Timothy Grey, ninth child of the Baron of Greyham, longs to perform some feat so legendary that he will rise from obscurity and earn a title of his own. When the Ghosts of Farthingale Forest are spotted in Wyndeshire, where he serves as assistant to the local earl, he might have found his chance. But when he comes face-to-face with the leader of the thieves, he’s forced to reexamine everything he’s known.
Her Thoughts: Courage and adventure… a clever twist on the classic Robin Hood, this was a book that needed to be finished. ASAP.
The Twelve-year-old’s Pick of the Week:
by Serena Chase
Publisher’s Description (Candent Gate):
DESTINED by prophecy. GUARDED by deception. PURSUED by Love.
Centuries ago, an oracle foretold of the young woman who would defeat E’veria’s most ancient enemy, the Cobelds. But after two centuries of relative peace, both the prophecy and the Cobelds have been relegated to lore—and only a few remain watchful for the promised Ryn.
Finally, a child is born who matches the oracle’s description, but a Cobeld curse accompanies her birth. Led to believe they succeeded in killing the prophesied child, the Cobelds emerge from hiding with plans to overtake the Kingdom.
But the child survived.
Secreted away and called “Rose” for the first nineteen years of her life, Rynnaia E’veri has no idea of her true identity until a chance meeting with an injured knight reveals not only her parentage and true name, but the task assigned her by the oracle: discover the Remedy that will destroy the Cobelds’ power.
Now, her time has come.
Offered the assistance of pirates, scribes, storytellers, a young woman who died centuries ago, and the knight who is quickly working his way into her heart, Rynnaia is fortified with friends. But if the Ryn is to complete her task, she must come to terms with not only who she is, but for whom she must be willing to die. For the kingdom’s survival depends on her.
Her thoughts: It’s fantasy (favorite!) It’s Narnia-ish. It’s adventure and love and magic and allegory and… amazing. What else could you possibly want?
And something for the guys…
The Shock of Night
by Patrick W.Carr
Publisher’s Description (Bethany House):
The Darkwater Claims All Who Enter It.
All But One.
When one man is brutally murdered and the priest he works for mortally wounded, Willet Dura, reeve to the king of Bunard, is called to investigate. As he begins to question the dying priest, the man pulls Willet close and screams in a foreign tongue. Then he dies without another word.
Willet returns to his task, but the clues to the crime lead to contradictions and questions without answers, and his senses are skewed. People he touches appear to have a subtle shift, as though he can divine their deepest thoughts. In a world divided between haves and have-nots, gifted and common, Willet soon learns he’s been passed the rarest gift of all–a gift that’s not supposed to exist.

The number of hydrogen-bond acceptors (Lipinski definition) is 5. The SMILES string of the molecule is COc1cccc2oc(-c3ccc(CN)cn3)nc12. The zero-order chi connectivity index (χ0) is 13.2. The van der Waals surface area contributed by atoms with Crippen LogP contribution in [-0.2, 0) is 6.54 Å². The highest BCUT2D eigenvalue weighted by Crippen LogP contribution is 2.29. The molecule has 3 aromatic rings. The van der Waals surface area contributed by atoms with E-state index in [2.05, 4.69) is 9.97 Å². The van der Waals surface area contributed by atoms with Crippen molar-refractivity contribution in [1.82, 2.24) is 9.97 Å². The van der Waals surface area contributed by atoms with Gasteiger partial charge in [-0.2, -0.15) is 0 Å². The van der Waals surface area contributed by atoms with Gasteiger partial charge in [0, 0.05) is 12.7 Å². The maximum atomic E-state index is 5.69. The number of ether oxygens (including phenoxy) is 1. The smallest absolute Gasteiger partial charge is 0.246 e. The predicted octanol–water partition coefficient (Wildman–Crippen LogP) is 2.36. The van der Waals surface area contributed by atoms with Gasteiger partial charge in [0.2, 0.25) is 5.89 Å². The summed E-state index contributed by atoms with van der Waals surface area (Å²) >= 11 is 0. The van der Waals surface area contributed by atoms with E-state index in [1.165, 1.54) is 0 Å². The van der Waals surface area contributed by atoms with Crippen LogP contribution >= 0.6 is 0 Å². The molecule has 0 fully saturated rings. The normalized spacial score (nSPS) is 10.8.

Now Willet must pursue the murderer still on the loose in Bunard even as he’s pulled into a dangerous conflict that threatens not only his city, but his entire world–a conflict that will force him to come to terms with his inability to remember how he escaped the Darkwater Forest–and what happened to him inside it.
Finally, this week’s outlier…
It’s neither Christian, nor is it YA, but it’s powerful, beautiful, and one of my favorite books, even when I put on my “think like a teen” hat. I know what you’re going to say… Nicolas Sparks??? Yes. He’s got a few that are appropriate for teens, and this is definitely one of them. The story hits family, forgiveness, and life after everything falls apart, and I had no problem recommending it to my oldest when she was fourteen.
The Last Song
by Nicolas Sparks
Publisher’s Description (Grand Central Publishing):
Seventeen-year-old Veronica “Ronnie” Miller’s life was turned upside-down when her parents divorced and her father moved from New York City to Wilmington, North Carolina. Three years later, she remains angry and alienated from her parents, especially her father…until her mother decides it would be in everyone’s best interest if she spent the summer in Wilmington with him. Ronnie’s father, a former concert pianist and teacher, is living a quiet life in the beach town, immersed in creating a work of art that will become the centerpiece of a local church.
The tale that unfolds is an unforgettable story of love on many levels–first love, love between parents and children — that demonstrates, as only a Nicholas Sparks novel can, the many ways that love can break our hearts…and heal them.
And there you have it. A short list to get you started. Next week we’ll add more. Any you think I should know about?